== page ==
By Anna Pulley
By Erin Sherbert
By Chris Roberts
By Erin Sherbert
By Rachel Swan
By Joe Eskenazi
By Erin Sherbert
By Erin Sherbert
THERE IS A TREELESS BEDROOM community straddling the southern edge of the city of Sacramento that is a quiet testament to the will of land developers. That several thousand homes exist in North Laguna Creek today is a minor miracle. Fifteen years ago, the residents of this area were mostly cows, birds, fairy shrimp, and snakes. These 600 acres of grazing meadow, studded with vernal pools and eucalyptus trees and bisected by a bubbling brook known as Laguna Creek, were beautiful -- and a residential developer's nightmare.
The federal government said this area adjacent to Laguna Creek was deep in the flood plain -- meaning that houses could not profitably be built and sold there. Also, a variety of federal, state, and local agencies said that the savannas included large tracts of crucial wetlands -- wetlands that must be left in their natural state. And even if the flooding and environmental problems could be addressed, the area could not be developed without tens of millions of dollars of major transportation infrastructure -- freeway exits, arterial streets, bridges, and other improvements -- and none of that spending had been approved by the government.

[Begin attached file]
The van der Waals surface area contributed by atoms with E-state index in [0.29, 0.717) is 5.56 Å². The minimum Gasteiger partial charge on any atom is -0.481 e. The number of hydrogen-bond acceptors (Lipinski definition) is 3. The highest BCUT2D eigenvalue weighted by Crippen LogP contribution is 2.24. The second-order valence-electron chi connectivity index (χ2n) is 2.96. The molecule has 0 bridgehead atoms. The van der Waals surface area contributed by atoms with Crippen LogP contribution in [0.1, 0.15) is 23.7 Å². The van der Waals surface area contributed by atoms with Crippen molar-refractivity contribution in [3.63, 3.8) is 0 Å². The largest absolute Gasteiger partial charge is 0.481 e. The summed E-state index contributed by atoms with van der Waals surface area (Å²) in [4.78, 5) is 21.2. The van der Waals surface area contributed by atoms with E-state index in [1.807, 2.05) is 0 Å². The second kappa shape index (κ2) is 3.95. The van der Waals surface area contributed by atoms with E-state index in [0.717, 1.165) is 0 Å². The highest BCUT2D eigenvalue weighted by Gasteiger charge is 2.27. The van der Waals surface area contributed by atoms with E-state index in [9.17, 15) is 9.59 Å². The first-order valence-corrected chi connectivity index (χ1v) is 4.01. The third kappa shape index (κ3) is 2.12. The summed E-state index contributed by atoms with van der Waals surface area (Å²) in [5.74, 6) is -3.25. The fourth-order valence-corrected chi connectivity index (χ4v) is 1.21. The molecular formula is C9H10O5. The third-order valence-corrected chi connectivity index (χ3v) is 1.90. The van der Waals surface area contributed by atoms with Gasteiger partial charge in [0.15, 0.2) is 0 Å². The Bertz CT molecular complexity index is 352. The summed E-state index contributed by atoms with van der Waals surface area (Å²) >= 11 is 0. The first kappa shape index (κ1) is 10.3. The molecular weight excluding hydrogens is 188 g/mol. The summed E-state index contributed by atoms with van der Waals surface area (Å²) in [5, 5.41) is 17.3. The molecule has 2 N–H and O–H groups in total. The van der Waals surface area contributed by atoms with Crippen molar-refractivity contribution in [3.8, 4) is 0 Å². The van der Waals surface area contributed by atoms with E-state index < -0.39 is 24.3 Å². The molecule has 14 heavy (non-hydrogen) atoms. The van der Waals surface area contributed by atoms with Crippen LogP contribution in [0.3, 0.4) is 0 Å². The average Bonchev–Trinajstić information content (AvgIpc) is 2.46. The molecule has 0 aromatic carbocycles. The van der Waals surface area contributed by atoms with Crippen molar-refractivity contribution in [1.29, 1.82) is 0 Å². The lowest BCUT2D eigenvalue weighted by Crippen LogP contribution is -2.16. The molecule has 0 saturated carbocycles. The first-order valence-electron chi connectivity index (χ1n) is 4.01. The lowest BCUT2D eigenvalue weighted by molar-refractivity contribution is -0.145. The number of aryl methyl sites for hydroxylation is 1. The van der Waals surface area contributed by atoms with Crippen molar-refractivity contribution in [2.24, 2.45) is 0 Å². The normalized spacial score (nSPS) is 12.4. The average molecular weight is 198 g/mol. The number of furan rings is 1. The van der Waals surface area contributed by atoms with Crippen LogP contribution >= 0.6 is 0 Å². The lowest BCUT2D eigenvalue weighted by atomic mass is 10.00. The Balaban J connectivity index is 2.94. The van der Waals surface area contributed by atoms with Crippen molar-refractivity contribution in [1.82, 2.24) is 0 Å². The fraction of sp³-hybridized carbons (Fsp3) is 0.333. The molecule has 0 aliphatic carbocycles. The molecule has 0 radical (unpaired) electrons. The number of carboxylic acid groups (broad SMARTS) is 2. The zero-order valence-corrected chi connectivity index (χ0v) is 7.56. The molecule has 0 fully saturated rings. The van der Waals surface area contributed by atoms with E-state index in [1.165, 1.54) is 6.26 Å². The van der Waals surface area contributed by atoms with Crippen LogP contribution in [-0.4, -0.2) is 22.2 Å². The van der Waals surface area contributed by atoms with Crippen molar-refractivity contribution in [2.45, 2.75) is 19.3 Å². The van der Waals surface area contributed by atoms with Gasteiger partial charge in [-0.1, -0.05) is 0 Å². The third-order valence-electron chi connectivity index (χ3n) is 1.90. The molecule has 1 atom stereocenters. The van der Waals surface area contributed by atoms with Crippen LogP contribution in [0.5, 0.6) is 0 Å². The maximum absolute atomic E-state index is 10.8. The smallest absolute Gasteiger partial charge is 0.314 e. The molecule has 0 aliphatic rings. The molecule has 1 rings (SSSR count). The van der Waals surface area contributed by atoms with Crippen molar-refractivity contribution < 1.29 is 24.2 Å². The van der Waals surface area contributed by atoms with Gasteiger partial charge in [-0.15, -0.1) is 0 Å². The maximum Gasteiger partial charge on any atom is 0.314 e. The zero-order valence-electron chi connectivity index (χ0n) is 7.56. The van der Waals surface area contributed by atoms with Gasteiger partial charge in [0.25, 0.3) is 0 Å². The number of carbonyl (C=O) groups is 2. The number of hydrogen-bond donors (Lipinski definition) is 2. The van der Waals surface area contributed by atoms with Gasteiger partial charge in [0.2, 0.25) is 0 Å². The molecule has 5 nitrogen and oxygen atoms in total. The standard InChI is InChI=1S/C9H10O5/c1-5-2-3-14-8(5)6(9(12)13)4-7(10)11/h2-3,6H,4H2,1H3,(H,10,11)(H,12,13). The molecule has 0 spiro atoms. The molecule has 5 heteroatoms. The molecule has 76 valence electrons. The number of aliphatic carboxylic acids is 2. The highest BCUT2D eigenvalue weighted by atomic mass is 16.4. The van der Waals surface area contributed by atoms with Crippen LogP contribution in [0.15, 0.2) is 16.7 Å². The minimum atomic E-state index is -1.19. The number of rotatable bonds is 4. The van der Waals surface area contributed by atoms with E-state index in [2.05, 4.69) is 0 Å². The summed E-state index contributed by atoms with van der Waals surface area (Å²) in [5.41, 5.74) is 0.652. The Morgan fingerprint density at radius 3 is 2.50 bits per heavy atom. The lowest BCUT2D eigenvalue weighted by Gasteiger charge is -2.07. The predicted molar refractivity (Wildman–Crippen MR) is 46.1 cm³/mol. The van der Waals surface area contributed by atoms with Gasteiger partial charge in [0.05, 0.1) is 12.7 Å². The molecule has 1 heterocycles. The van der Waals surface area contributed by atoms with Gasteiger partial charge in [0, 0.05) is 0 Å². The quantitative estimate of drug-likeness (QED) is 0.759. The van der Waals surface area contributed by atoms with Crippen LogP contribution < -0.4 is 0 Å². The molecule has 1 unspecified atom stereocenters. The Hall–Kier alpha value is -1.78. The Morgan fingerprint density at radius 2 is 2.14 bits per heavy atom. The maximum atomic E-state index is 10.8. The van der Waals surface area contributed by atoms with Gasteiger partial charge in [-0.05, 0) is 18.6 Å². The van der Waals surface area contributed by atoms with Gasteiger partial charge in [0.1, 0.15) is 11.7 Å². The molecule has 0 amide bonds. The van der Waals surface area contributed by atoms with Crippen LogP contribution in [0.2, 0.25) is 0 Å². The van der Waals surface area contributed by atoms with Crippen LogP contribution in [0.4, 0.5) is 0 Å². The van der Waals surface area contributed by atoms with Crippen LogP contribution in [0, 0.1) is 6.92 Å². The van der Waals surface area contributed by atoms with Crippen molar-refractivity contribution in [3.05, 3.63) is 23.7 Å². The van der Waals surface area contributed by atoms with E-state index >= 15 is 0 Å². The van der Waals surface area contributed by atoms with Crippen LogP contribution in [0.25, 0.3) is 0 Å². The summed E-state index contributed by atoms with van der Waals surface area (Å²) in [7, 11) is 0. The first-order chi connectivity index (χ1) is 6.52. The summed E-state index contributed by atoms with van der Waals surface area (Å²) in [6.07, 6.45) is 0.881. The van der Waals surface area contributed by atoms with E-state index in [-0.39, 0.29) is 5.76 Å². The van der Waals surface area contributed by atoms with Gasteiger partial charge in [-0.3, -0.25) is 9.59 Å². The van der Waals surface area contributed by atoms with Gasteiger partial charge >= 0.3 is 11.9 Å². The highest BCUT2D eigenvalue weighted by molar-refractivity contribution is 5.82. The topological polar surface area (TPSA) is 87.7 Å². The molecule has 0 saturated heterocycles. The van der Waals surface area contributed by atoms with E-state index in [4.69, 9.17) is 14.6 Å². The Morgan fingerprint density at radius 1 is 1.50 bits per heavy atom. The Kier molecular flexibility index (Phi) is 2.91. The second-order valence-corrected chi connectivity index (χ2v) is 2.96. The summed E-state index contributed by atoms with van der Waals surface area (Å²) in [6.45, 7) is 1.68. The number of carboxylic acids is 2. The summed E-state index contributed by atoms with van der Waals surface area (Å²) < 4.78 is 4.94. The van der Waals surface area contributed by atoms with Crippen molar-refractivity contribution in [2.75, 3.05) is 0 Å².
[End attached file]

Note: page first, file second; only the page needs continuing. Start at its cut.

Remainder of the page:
But the property was cheap, and developers yearned to overcome the impediments to construction. In fact, by the summer of 1986, the owners of these 600 bucolic acres had persuaded local government to help address the most daunting of the obstacles to development: the Federal Emergency Management Agency's warning that the land lay in a flood hazard zone. But then the proposed flood control project stalled, and the stall seemed likely to be permanent. The U.S. Environmental Protection Agency said, officially and forcefully, that the land should not be developed for a raft of environmental reasons. Two other government agencies also lined up against the project.
At that point, the chances that development would be approved seemed to range all the way from slim to vanishing.
Then, in the fall of 1987, a certain development partnership arrived on the scene and optioned -- that is, paid money to gain the right to buy -- the creekside area of the stagnant project's land. The cost was minimal; after all, at that point it did not seem that the property would ever be developed, at least not with a housing density that would result in large profits.
And then, within weeks, all the major impediments to development fell like a straw hut before a typhoon.
At the urging of a powerful U.S. congressman, the Environmental Protection Agency leapt away from its previously adamant anti-development position as if it were a burning coal. The other agencies retreated, too.